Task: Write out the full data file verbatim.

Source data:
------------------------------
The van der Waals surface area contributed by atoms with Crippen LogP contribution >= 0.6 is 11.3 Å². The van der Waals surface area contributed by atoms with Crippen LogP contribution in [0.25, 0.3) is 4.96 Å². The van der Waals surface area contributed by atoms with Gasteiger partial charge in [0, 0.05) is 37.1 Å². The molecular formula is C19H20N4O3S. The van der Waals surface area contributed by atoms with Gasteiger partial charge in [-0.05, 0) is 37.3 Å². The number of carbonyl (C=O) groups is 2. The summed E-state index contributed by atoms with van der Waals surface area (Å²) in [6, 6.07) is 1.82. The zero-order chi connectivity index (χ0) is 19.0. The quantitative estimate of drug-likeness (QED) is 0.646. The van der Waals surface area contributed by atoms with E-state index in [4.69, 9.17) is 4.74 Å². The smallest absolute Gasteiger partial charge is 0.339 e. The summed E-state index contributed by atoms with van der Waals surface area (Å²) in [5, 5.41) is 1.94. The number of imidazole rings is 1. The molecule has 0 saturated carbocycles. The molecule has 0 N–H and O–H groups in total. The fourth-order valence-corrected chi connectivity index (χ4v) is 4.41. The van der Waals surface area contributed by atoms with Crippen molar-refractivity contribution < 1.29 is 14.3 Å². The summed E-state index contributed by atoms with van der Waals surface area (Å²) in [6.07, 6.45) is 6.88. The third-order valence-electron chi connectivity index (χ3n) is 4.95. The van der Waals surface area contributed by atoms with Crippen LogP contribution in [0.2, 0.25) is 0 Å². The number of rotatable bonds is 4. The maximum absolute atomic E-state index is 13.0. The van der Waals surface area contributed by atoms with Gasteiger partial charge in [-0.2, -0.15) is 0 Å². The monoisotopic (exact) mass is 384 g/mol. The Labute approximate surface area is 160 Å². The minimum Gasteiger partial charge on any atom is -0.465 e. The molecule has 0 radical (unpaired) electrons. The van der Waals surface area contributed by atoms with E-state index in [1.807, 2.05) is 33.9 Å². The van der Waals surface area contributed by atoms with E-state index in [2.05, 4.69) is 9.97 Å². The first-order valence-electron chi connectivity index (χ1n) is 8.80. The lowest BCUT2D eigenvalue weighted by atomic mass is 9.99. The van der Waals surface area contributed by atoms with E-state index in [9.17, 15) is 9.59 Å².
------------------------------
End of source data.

The van der Waals surface area contributed by atoms with Crippen LogP contribution >= 0.6 is 11.3 Å². The van der Waals surface area contributed by atoms with Crippen LogP contribution in [0.25, 0.3) is 4.96 Å². The van der Waals surface area contributed by atoms with Gasteiger partial charge in [0, 0.05) is 37.1 Å². The molecular formula is C19H20N4O3S. The van der Waals surface area contributed by atoms with Gasteiger partial charge in [-0.05, 0) is 37.3 Å². The number of carbonyl (C=O) groups is 2. The summed E-state index contributed by atoms with van der Waals surface area (Å²) in [6, 6.07) is 1.82. The zero-order chi connectivity index (χ0) is 19.0. The quantitative estimate of drug-likeness (QED) is 0.646. The van der Waals surface area contributed by atoms with E-state index in [4.69, 9.17) is 4.74 Å². The smallest absolute Gasteiger partial charge is 0.339 e. The summed E-state index contributed by atoms with van der Waals surface area (Å²) in [5, 5.41) is 1.94. The number of imidazole rings is 1. The molecule has 0 saturated carbocycles. The molecule has 0 N–H and O–H groups in total. The fourth-order valence-corrected chi connectivity index (χ4v) is 4.41. The van der Waals surface area contributed by atoms with Crippen molar-refractivity contribution < 1.29 is 14.3 Å². The summed E-state index contributed by atoms with van der Waals surface area (Å²) in [6.07, 6.45) is 6.88. The third-order valence-electron chi connectivity index (χ3n) is 4.95. The van der Waals surface area contributed by atoms with Crippen LogP contribution in [0.2, 0.25) is 0 Å². The number of rotatable bonds is 4. The maximum absolute atomic E-state index is 13.0. The van der Waals surface area contributed by atoms with Gasteiger partial charge in [-0.2, -0.15) is 0 Å². The monoisotopic (exact) mass is 384 g/mol. The Labute approximate surface area is 160 Å². The minimum Gasteiger partial charge on any atom is -0.465 e. The molecule has 0 radical (unpaired) electrons. The van der Waals surface area contributed by atoms with E-state index in [1.807, 2.05) is 33.9 Å². The van der Waals surface area contributed by atoms with E-state index in [2.05, 4.69) is 9.97 Å². The first-order valence-electron chi connectivity index (χ1n) is 8.80. The lowest BCUT2D eigenvalue weighted by atomic mass is 9.99. The van der Waals surface area contributed by atoms with E-state index in [9.17, 15) is 9.59 Å².